Conversational User Interfaces (CUIs) like the Amazon Echo are on the brink of changing how we interact with everyday technology. But how can these CUIs go beyond being a mere personal assistant? How can the technology create a symbiosis with a human where both are able to do more than they would alone? In order to explore these questions, my team worked with medical professionals to understand how a CUI could be integrated into their routines to relieve stress. While doctors are bombarded with stress from a variety of angles, we found that CUIs could relieve communication burdens that doctors were experiencing. The recent shift to electronic health records (EHRs), while creating consistencies across providers, was adding an extra burden to their workload. After 15 weeks of research, brainstorming, and prototyping, we proposed Link, a CUI to deliver critical information in complex ICU settings.

I worked with fellow CMU design grad students Tracy Potter and Calvin Ryu collaboratively on the research and design of this proposal for the 2016 Microsoft Expo as a part of the CMU MDes IXD Studio II.

Project Brief: Design a conversational user interface keeping in mind J.C.R. Licklider’s definition of human-computer symbiosis.

How might we design a conversational interface to support people rather than replace them?

Guiding Principals from Participant Research

After eleven interviews and six participatory workshops, we developed three guiding principals for developing Link.

Doctors do not want tools that take over their job as decision makers.

Doctors’ strength is creating narratives from patient information.

Doctors have individual styles of interpreting data.

Doctors spend too much time reinterpreting the data from medical records.

Sources of data change over time.

Doctors receive information from many channels.

Design Process

Modified from Bruce Hanington's Design Research Methods Model

We followed Bruce Hanington’s design process. After establishing a field of interest involving caretaking and the medical field, we interviewed medical professionals to get an understanding of how they viewed well-being. We initially thought that common issues associated with well-being, like sleep and healthy eating, would be the biggest concerns of doctors. However, our interviewees repeatedly brought up the stress surrounding communication in their workplace that the transition to electronic health records was causing.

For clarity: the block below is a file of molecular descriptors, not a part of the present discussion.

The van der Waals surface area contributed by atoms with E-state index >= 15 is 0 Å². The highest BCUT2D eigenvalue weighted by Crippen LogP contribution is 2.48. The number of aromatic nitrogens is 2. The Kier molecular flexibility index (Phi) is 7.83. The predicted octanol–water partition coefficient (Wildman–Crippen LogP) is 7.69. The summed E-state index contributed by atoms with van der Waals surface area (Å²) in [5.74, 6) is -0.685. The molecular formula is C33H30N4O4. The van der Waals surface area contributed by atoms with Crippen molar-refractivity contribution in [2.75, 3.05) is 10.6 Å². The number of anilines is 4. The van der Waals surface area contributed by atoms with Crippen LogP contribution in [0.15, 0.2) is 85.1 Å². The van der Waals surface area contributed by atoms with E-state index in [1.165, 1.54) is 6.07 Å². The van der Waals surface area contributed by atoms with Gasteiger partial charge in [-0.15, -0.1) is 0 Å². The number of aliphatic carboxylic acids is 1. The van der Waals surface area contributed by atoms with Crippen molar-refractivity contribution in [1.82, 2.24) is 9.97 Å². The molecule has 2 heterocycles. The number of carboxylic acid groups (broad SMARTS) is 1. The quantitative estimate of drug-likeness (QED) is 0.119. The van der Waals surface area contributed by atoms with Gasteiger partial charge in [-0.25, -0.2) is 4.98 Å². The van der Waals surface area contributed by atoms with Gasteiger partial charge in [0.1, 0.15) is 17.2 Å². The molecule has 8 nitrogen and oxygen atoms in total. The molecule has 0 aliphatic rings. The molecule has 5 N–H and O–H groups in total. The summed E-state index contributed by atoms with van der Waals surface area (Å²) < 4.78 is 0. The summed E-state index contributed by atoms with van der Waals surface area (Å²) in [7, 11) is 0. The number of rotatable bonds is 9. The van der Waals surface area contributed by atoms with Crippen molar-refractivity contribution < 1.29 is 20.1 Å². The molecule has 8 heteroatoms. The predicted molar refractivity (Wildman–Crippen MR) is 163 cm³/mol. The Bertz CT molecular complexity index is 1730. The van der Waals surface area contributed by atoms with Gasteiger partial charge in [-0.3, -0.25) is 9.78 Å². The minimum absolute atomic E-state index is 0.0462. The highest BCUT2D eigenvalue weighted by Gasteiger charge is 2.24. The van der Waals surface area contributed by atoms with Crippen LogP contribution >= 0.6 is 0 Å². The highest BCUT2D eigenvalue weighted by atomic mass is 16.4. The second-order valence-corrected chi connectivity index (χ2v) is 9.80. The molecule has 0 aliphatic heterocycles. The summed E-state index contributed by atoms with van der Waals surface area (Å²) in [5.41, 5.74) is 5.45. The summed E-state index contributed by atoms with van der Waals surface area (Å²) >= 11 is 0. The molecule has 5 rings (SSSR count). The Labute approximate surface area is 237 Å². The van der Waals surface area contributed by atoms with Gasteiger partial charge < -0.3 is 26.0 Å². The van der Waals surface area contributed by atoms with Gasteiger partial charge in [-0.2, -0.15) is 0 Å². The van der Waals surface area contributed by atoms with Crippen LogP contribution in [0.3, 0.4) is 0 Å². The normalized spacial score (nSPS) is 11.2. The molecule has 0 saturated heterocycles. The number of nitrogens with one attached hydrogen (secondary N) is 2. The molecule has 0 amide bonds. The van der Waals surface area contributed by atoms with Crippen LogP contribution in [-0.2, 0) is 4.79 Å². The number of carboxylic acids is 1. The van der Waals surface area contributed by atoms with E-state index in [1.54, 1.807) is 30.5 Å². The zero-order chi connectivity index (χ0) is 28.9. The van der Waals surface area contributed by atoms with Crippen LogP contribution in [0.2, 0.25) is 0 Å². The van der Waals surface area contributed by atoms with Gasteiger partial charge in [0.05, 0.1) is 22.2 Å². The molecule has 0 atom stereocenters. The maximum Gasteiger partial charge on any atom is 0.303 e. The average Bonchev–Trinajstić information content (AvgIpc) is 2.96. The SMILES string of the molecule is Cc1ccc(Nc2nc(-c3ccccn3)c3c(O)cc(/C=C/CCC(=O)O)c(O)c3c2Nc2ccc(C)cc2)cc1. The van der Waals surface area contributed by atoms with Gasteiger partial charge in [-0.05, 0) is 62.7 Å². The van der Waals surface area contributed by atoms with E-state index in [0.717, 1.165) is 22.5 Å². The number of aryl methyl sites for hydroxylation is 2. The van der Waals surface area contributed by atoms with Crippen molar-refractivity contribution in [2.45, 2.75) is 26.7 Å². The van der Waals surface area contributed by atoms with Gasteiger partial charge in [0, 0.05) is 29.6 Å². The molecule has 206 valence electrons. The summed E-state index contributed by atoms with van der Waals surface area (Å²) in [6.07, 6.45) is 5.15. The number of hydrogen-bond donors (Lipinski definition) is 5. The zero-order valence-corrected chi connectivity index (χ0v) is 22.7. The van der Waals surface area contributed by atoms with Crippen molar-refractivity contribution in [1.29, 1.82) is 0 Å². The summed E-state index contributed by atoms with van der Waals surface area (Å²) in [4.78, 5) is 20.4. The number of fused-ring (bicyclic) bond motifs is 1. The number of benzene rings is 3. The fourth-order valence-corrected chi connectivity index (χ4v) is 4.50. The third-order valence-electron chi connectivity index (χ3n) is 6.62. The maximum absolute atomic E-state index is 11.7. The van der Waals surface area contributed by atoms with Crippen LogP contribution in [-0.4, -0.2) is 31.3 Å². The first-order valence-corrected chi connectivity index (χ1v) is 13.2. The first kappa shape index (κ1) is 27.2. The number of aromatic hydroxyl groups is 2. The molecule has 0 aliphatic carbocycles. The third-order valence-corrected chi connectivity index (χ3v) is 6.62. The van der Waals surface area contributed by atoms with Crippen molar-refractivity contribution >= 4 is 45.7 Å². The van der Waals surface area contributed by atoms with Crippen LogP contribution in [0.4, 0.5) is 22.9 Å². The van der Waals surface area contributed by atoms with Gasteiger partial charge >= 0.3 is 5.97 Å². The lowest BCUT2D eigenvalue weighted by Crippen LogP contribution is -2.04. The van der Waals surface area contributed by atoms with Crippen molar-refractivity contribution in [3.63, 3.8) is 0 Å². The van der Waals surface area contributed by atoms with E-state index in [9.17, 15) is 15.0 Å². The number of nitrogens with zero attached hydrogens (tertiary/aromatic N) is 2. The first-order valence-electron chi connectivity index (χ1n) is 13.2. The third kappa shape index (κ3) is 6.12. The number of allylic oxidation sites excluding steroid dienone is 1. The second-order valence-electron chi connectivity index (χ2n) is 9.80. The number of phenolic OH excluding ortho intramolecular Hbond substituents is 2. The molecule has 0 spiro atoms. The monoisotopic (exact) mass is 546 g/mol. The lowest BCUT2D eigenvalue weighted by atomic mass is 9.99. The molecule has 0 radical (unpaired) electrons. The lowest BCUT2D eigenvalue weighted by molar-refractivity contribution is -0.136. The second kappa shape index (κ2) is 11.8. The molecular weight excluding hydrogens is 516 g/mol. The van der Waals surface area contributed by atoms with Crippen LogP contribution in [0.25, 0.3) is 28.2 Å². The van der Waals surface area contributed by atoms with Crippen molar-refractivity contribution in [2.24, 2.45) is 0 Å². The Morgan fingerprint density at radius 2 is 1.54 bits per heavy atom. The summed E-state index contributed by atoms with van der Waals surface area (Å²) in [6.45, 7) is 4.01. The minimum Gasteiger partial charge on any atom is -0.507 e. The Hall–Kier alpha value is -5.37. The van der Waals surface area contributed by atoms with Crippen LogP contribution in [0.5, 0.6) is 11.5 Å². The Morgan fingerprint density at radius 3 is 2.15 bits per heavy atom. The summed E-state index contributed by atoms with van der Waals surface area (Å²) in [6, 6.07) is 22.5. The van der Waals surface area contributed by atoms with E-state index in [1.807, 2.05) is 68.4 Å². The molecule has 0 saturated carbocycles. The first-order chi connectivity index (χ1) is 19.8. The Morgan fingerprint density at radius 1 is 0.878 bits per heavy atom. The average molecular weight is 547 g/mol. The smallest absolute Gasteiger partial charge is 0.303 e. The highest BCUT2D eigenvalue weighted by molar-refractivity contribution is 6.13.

In addition to interviews, we sent out mini-cultural probes to medical professionals asking them to fill out postcards for a week expressing what made them feel prepared or unprepared throughout the day. We were hoping to capture a more in-the-moment understanding of the barriers to their workflow. Many cards reiterated what we had heard in the interviews on a more emotional level—struggling with the EHRs and the computer was frustrating!

Generative Workshops

During the generative workshops, we established questions we wanted to probe further and then developed activities to perform with a group of medical students as well as an ICU fellow. Because we worked with two groups at different stages of their medical career, it became clear that while both had similar issues with communication and technology, they had different needs and the CUI would need to be able to adapt. A recurring theme with both groups was how the source of information shifted over time (first from an arriving patient and then to the health record) and how it was the doctor’s job to synthesize the information and create a coherent narrative. Both groups emphasized the overwhelming amount of data they had to parse—they advocated for a tool that would surface the most relevant data to them without taking over their job of synthesizing and empathizing.

I don’t want a personal assistant telling me the human stuff. I excel at that. I know how to do the personal interaction stuff. – Medical Student

For these workshops, we were able to take our learnings and begin prototyping a CUI that would support—but not replace—doctors in a high pressure environment such as the ICU. The CUI could direct doctors to relevant data (while maintaining the doctors’ control over that data and ability to direct what the data means).

Evaluative Workshops

Because CUIs are an emerging technology, there are not established methods for evaluating products. Some methods, such as scenario speed-dating, carried through, but our team blended other methods to test the anticipatory aspect of our CUI. During the scenario speed dating, we were able to narrow the scenarios that our CUI would be most relevant to (quickly receiving relevant information during an emergency, communicating with patients and communicating with an unresponsive patient). We also explored the personality of the CUI using role-playing and found that as long as the CUI stuck with factual information, our participants preferred a more suggestive personality. With these learnings we were able to refine our proposal for submission.